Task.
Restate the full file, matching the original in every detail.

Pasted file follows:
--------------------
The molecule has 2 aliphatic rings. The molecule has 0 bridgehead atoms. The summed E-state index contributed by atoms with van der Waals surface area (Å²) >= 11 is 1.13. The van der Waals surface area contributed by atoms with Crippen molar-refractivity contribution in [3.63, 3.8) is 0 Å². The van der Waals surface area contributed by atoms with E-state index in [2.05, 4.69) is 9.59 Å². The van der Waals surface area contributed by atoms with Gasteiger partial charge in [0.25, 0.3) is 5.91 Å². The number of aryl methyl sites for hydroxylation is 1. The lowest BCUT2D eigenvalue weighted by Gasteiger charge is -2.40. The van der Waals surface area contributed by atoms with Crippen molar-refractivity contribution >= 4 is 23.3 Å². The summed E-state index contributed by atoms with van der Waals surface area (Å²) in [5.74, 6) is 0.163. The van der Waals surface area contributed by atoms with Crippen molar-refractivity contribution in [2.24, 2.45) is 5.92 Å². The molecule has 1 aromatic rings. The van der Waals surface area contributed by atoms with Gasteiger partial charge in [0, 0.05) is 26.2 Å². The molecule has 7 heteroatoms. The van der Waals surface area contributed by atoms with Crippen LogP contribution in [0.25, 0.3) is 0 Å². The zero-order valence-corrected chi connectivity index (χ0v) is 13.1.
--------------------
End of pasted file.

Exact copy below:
The molecule has 2 aliphatic rings. The molecule has 0 bridgehead atoms. The summed E-state index contributed by atoms with van der Waals surface area (Å²) >= 11 is 1.13. The van der Waals surface area contributed by atoms with Crippen molar-refractivity contribution in [3.63, 3.8) is 0 Å². The van der Waals surface area contributed by atoms with E-state index in [2.05, 4.69) is 9.59 Å². The van der Waals surface area contributed by atoms with Gasteiger partial charge in [0.25, 0.3) is 5.91 Å². The number of aryl methyl sites for hydroxylation is 1. The lowest BCUT2D eigenvalue weighted by Gasteiger charge is -2.40. The van der Waals surface area contributed by atoms with Crippen molar-refractivity contribution >= 4 is 23.3 Å². The summed E-state index contributed by atoms with van der Waals surface area (Å²) in [5.74, 6) is 0.163. The van der Waals surface area contributed by atoms with Crippen molar-refractivity contribution in [2.24, 2.45) is 5.92 Å². The molecule has 1 aromatic rings. The van der Waals surface area contributed by atoms with Gasteiger partial charge in [0, 0.05) is 26.2 Å². The molecule has 7 heteroatoms. The van der Waals surface area contributed by atoms with Crippen LogP contribution in [0.25, 0.3) is 0 Å². The zero-order valence-corrected chi connectivity index (χ0v) is 13.1.